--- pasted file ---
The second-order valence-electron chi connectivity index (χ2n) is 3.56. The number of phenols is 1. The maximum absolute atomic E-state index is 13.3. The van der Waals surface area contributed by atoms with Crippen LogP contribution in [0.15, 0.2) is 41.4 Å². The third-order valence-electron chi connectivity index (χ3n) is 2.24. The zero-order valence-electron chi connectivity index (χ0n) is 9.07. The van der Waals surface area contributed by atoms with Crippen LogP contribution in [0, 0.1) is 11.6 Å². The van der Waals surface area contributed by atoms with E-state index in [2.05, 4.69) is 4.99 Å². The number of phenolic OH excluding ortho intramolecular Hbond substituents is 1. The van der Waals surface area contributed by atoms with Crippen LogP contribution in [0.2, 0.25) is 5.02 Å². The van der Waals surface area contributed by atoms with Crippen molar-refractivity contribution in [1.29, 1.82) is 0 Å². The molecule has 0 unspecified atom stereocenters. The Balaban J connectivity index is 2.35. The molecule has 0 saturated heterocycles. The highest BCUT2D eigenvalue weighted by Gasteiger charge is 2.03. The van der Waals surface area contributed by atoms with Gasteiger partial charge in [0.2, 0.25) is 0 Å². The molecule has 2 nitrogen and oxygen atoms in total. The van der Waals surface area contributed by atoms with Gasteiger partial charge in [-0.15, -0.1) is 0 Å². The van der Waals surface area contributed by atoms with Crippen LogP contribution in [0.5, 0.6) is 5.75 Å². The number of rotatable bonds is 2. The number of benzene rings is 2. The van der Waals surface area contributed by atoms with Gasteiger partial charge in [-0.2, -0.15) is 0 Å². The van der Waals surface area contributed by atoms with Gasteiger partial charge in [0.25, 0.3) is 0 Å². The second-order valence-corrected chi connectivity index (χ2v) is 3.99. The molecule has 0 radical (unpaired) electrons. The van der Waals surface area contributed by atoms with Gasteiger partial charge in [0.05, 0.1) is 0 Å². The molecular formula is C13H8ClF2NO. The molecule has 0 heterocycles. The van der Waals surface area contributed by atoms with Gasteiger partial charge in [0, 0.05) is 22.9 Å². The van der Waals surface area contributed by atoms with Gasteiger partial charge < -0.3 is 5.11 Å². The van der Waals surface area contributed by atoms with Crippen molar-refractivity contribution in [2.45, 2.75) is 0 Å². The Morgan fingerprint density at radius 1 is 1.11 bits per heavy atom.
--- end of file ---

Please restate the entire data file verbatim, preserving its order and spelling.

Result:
The second-order valence-electron chi connectivity index (χ2n) is 3.56. The number of phenols is 1. The maximum absolute atomic E-state index is 13.3. The van der Waals surface area contributed by atoms with Crippen LogP contribution in [0.15, 0.2) is 41.4 Å². The third-order valence-electron chi connectivity index (χ3n) is 2.24. The zero-order valence-electron chi connectivity index (χ0n) is 9.07. The van der Waals surface area contributed by atoms with Crippen LogP contribution in [0, 0.1) is 11.6 Å². The van der Waals surface area contributed by atoms with E-state index in [2.05, 4.69) is 4.99 Å². The number of phenolic OH excluding ortho intramolecular Hbond substituents is 1. The van der Waals surface area contributed by atoms with Crippen LogP contribution in [0.2, 0.25) is 5.02 Å². The van der Waals surface area contributed by atoms with Crippen molar-refractivity contribution in [1.29, 1.82) is 0 Å². The molecule has 0 unspecified atom stereocenters. The Balaban J connectivity index is 2.35. The molecule has 0 saturated heterocycles. The highest BCUT2D eigenvalue weighted by Gasteiger charge is 2.03. The van der Waals surface area contributed by atoms with Gasteiger partial charge in [0.2, 0.25) is 0 Å². The molecule has 2 nitrogen and oxygen atoms in total. The van der Waals surface area contributed by atoms with Gasteiger partial charge in [-0.15, -0.1) is 0 Å². The van der Waals surface area contributed by atoms with Crippen LogP contribution in [0.5, 0.6) is 5.75 Å². The number of rotatable bonds is 2. The number of benzene rings is 2. The van der Waals surface area contributed by atoms with Gasteiger partial charge in [-0.2, -0.15) is 0 Å². The van der Waals surface area contributed by atoms with Gasteiger partial charge in [0.25, 0.3) is 0 Å². The second-order valence-corrected chi connectivity index (χ2v) is 3.99. The molecule has 0 radical (unpaired) electrons. The van der Waals surface area contributed by atoms with Gasteiger partial charge in [0.05, 0.1) is 0 Å². The molecular formula is C13H8ClF2NO. The molecule has 0 heterocycles. The van der Waals surface area contributed by atoms with Gasteiger partial charge in [0, 0.05) is 22.9 Å². The van der Waals surface area contributed by atoms with Gasteiger partial charge < -0.3 is 5.11 Å². The van der Waals surface area contributed by atoms with Crippen molar-refractivity contribution in [2.45, 2.75) is 0 Å². The Morgan fingerprint density at radius 1 is 1.11 bits per heavy atom.